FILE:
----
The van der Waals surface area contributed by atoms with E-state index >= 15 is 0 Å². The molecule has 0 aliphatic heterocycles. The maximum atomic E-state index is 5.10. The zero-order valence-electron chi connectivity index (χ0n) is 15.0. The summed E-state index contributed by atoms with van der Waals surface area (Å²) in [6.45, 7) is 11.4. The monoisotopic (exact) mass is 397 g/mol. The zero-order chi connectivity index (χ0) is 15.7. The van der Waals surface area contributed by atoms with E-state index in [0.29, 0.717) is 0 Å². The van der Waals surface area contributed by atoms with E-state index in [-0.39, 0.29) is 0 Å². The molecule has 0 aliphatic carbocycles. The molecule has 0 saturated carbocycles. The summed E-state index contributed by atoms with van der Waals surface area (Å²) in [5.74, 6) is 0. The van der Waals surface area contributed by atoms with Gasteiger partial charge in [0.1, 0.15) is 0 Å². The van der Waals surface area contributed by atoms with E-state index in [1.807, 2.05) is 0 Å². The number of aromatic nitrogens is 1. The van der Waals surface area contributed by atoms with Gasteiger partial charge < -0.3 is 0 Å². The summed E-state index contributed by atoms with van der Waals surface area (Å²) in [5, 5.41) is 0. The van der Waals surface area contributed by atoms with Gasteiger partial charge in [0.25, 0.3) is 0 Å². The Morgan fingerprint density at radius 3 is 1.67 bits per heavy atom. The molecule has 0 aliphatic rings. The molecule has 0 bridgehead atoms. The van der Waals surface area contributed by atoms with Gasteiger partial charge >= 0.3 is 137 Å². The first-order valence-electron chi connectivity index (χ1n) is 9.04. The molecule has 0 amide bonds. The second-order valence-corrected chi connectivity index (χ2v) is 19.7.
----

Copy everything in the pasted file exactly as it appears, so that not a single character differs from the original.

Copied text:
The van der Waals surface area contributed by atoms with E-state index >= 15 is 0 Å². The molecule has 0 aliphatic heterocycles. The maximum atomic E-state index is 5.10. The zero-order valence-electron chi connectivity index (χ0n) is 15.0. The summed E-state index contributed by atoms with van der Waals surface area (Å²) in [6.45, 7) is 11.4. The monoisotopic (exact) mass is 397 g/mol. The zero-order chi connectivity index (χ0) is 15.7. The van der Waals surface area contributed by atoms with E-state index in [0.29, 0.717) is 0 Å². The van der Waals surface area contributed by atoms with E-state index in [-0.39, 0.29) is 0 Å². The molecule has 0 aliphatic carbocycles. The molecule has 0 saturated carbocycles. The summed E-state index contributed by atoms with van der Waals surface area (Å²) in [5.74, 6) is 0. The van der Waals surface area contributed by atoms with Gasteiger partial charge in [0.1, 0.15) is 0 Å². The van der Waals surface area contributed by atoms with E-state index in [1.807, 2.05) is 0 Å². The number of aromatic nitrogens is 1. The van der Waals surface area contributed by atoms with Gasteiger partial charge < -0.3 is 0 Å². The summed E-state index contributed by atoms with van der Waals surface area (Å²) in [5, 5.41) is 0. The van der Waals surface area contributed by atoms with Gasteiger partial charge in [0.25, 0.3) is 0 Å². The Morgan fingerprint density at radius 3 is 1.67 bits per heavy atom. The molecule has 0 aliphatic rings. The molecule has 0 bridgehead atoms. The van der Waals surface area contributed by atoms with Gasteiger partial charge >= 0.3 is 137 Å². The first-order valence-electron chi connectivity index (χ1n) is 9.04. The molecule has 0 amide bonds. The second-order valence-corrected chi connectivity index (χ2v) is 19.7.